21st Editions to exhibit in Miami Beach

November 29, 2012 § Leave a comment

We hope you will join us in Miami Beach at the Select Fair running concurrently with Art Basel Miami Beach.

The Select Fair opens Wednesday, December 5 and runs through Sunday, December 9. This exciting new show is located just one block from Art Basel Miami Beach at the Catalina Hotel on Collins Avenue. 21st Editions will be in room 106. « Read the rest of this entry »

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from John Wood’s introduction in “The Perfect World of David Halliday” with assorted texts

November 20, 2012 § Leave a comment

David Halliday, I am certain, is the greatest master of the still life that photography has yet produced. But more than that he is probably the great photographer of joy, as well. I am talking here of serious joy—not an armload of puppies, a kitten in a ladle of pasta, kissing children, or anything to which the word cute might be applied. Though joyful, his work has about it the seriousness of the spiritual. His imagery is constructed from many of life’s most perfect, simple, yet most elemental objects—the rose, the egg, the bottle of milk, the loaf of bread. « Read the rest of this entry »

from John Wood’s introduction in “The New City” with poems by Maclean Gander

November 14, 2012 § Leave a comment

It is a cliché to think that the only way an artist can be original is by repudiating and turning his back upon the past. The past is often less of a burden than the present. Quite often the present carries far more fearsome baggage with it than any past, for if an artist does not accept the received conventions and strictures of his own time, he may well be completely ignored. It is a brave artist who chooses not to paint, photograph, or write like his contemporaries. Every period has its received aesthetic. What chance for recognition would a hyper-realist, for example, have had in New York in the 1950’s during the heyday of Abstract Expressionism? And how easy is it today for an artist to get attention if the work is not in some way “edgy,” a word used to suggest that some unpleasant feature of it is a commendable act of artistic bravery?

In The Culture of Hope philosopher and art critic Frederick Turner wrote, “Sometimes the present creates the future by breaking the shackles of the past; but sometimes the past creates the future by breaking the shackles of the present.”  That is exactly what Jefferson Hayman does in his art—he allows the past to break through the rules and restrictions of the present….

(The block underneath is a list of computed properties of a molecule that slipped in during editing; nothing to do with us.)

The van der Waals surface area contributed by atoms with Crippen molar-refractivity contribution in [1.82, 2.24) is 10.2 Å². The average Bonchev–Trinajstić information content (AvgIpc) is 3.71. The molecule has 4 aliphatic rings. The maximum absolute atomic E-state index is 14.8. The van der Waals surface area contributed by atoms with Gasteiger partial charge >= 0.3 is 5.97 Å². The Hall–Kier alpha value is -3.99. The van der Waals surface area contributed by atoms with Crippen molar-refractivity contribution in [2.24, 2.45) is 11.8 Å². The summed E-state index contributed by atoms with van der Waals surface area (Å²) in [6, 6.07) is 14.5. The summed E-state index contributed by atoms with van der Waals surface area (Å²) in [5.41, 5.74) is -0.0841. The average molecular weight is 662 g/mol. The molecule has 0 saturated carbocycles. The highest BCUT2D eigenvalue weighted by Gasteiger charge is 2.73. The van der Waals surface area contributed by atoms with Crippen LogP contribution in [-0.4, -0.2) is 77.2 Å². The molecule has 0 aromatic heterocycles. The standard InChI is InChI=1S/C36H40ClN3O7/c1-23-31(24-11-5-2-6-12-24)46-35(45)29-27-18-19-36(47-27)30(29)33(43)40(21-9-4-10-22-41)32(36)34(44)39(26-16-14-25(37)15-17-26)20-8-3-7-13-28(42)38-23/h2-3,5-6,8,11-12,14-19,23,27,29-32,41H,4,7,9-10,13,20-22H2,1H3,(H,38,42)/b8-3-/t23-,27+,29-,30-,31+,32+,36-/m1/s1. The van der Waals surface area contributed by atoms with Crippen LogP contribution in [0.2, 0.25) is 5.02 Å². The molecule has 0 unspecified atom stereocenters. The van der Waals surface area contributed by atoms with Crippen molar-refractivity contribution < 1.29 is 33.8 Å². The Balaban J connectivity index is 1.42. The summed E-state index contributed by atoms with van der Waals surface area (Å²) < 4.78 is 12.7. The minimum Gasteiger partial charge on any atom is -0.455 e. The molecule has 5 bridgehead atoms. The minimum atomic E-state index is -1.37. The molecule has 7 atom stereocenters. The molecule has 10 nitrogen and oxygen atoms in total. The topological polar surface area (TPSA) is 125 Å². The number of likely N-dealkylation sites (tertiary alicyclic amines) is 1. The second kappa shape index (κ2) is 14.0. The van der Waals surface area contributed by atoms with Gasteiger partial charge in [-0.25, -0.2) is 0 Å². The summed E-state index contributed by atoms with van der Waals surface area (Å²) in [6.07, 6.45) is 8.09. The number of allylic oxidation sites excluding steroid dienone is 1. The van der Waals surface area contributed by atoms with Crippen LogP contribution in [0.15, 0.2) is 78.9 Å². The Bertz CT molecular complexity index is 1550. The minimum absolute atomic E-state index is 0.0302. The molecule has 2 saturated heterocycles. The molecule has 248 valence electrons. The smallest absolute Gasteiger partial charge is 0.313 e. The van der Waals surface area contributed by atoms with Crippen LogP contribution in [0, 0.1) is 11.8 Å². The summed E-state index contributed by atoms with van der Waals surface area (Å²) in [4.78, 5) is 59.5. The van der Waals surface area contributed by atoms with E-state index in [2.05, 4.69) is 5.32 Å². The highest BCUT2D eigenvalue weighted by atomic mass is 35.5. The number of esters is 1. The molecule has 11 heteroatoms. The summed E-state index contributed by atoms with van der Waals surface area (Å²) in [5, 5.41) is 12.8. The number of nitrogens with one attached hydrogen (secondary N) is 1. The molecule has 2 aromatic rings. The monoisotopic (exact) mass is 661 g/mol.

Jefferson Hayman

With Allen in Arkansas: An Ozark Diary, by John Wood (May 2011)

November 1, 2012 § 1 Comment

with Allen Ginsberg

from left to right: Sandra Wood, John Wood, Frank Stanford, AG, Peter Orlovsky, Lynnice Butler, Jack Butler

May  2011  There was much more, of which I can only recall bits now.  It became too exhausting to keep such a pace and then write it all up at the end of the day.  I do remember that the next day Allen, Peter, Jim, Frank, Jack and Lynnice Butler, andSandy and I all went to Eureka Springs to see The Christ of the Ozarks, a tasteless monstrosity built by Gerald L. K. Smith, the anti-Semite.  A brochure given out at the statue remarked how it could support two Volkswagen busses from each arm and withstand certain high mile an hour winds.  Smith also owned an “art gallery” in Eureka called The Christ Only Art Gallery; however, the first painting you saw when you entered was a painting of Smith.  I remember that Allen made a comment to whomever we paid the entry fee that he had a beard just like Jesus had.  I also recall that on the drive to Eureka we saw a large Pileated Woodpecker and Frank told us about local woodpeckers.  All day Allen had talked about wanting to go to Gabilee, but none of us thought that was a good idea.  « Read the rest of this entry »

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